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The LCC team expands

Thanks to LCC members and Patrons, we've been able to recruit two new faces to our team. This is a short blog to introduce new LCC staff Katy and Suami, and how they're here to help make your cycling more fun and safe.

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Introducing Suami and Katy

Meet Suami Rocha, our Climate Safe Streets Campaign Officer

Suami joins us as our Climate Safe Streets Officer. #ClimateSafeStreets is our campaign to make London’s road network zero-carbon by 2030, by enabling cycling as mass transportation, and supporting Londoners and visitors with the tools and infrastructure to use non-driving transportation and mobility modes, such as cargo bike share clubs. You can find out more on our campaign page.

How long have you been cycling in London for, Suami?

‘I moved to London from Brazil in 2005. Around a year later, I borrowed a friend’s bike to deal with a tube strike – serendipity! It’s now been a part of my London life for 15 years! What’s really great is how anyone can have free Cycle Skills sessions led by qualified Cycling Instructors funded by TfL – so spread the word!

What’s your role in the LCC team principally about?

‘My role as the Climate Safe Streets Campaign Officer is to roll out and support a network of volunteers across all of London’s boroughs – the LCC Climate Champions. These climate activists will lead the way in their local LCC groups by interrogating the Climate Emergency plans of London Boroughs before the local elections in May 2022. Our aim is to make sure these plans genuinely enable people to drive less and cycle more, in line with our #ClimateSafeStreets plan. London boroughs are very important for shaping the London cycling experience, and our Champions will be really key to making our case to Councillors and Council Officers. I’ve now been with LCC for two months.’

What’s the most important thing you want to focus on with LCC in 2021?

‘I’d like to put the tools in place for a network of LCC Climate Champions to grow. It’s really important that we recruit fresh campaign talent that is representative of London’s diversity; it’s crucial that the people making the case for safer and more enjoyable cycling, and our other #ClimateSafeStreets policy recommendations, reflect the communities we are in, and start working on holding the council to account on their commitment to action on the related climate and air pollution crises.’

What’s your favourite London cycling tip?

‘I really look forward to having family and friends come to visit London from overseas. For many years, I’ve taken them around London to see the sights, as any good host would. We used to walk a lot and use public transport. These days we can do a spectacular tour of London by bike mostly on protected cycle infrastructure, like in this route from Secret London. Routes like this are really great for sharing your love for cycling with friends and relatives!’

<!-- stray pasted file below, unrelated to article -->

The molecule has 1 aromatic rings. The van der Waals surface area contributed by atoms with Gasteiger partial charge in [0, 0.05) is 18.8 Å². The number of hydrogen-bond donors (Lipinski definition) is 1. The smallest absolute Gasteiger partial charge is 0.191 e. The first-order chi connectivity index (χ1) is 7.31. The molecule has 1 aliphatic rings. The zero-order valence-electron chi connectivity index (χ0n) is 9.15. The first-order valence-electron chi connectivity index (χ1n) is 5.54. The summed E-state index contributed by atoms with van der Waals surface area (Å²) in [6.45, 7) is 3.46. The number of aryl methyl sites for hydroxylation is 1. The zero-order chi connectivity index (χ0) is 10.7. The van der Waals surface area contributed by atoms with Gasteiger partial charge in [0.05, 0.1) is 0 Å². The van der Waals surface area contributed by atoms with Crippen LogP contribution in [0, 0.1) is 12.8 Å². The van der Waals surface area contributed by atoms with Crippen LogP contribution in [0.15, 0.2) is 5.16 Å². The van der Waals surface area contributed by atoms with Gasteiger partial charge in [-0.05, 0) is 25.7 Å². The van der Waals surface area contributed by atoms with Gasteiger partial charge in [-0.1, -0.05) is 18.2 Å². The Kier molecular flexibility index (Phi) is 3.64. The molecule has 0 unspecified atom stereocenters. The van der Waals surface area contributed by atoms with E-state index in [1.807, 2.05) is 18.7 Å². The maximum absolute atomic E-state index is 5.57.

Meet Katy Rodda, our Network Co-Ordinator

LCC local groups are community-level volunteers who campaign to make their neighbourhoods safe and enjoyable places to cycle. Katy has joined LCC in the role of Network Co-Ordinator, to support our groups in their campaigning, and help them in winning better conditions in their areas.

How long have you been cycling in London for, Katy?

‘I started cycling in London to avoid the tubes and to get fitter for long leisure days at least two decades ago; I even cycled from Hertfordshire to Kensington on a 1950s 3-speed boneshaker a few times, which made me hungry! Since then I’ve commuted, reached meetings and social engagements. I now live on the south coast but I relish my regular visits to get my mojo back.’

What’s your role in the LCC team principally about?

‘I’m Network Coordinator, a new role aiming to bring together some of the work with local LCC groups into one place. I’m here to support our fantastic volunteers by coordinating training, setting up sessions to share expertise, and generally helping local groups take campaigns forward. We’re going to be working hard towards the May 2022 local elections, but there are other strands such as member recruitment, diversity and inclusion. It’s a two-way role, so I’m really looking forward to meeting reps from groups and getting to know the scene in your local group.’

What’s the most important thing you want to focus on in 2021?

‘I’d like to get a really good understanding of the local groups, there’s a huge amount of expertise as well as individuality to engage with. Once we’re learning positively about each other, I want to get things in place to help the local groups to make that difference, persuading and challenging their political candidates and decision-makers to commit, in public statements and actions, to a city fit for the future.’

Because I’ve also been working for Wheels for Wellbeing, I’ve seen how having the opportunity for freedom isn’t just a matter for non-Disabled people. Right now we’re at a critical point trying to make our streets more inclusive than they’ve ever been, restoring the social function of decades past combined with mobility options for more people.’

What’s your favourite London cycling tip?

‘Explore and keep exploring. It’s getting so much easier on the main network, but don’t forget to check out other streets, too – give yourself a little longer to go and find a new bakery or that landmark you’ve read about, especially if you’re visiting a new area. You’ll soon create your own personal network all over the city. Next on my list is the pyramid in Hawksmoor St Anne’s Limehouse churchyard, and the best route to Beigel Bake from the LCC office!’

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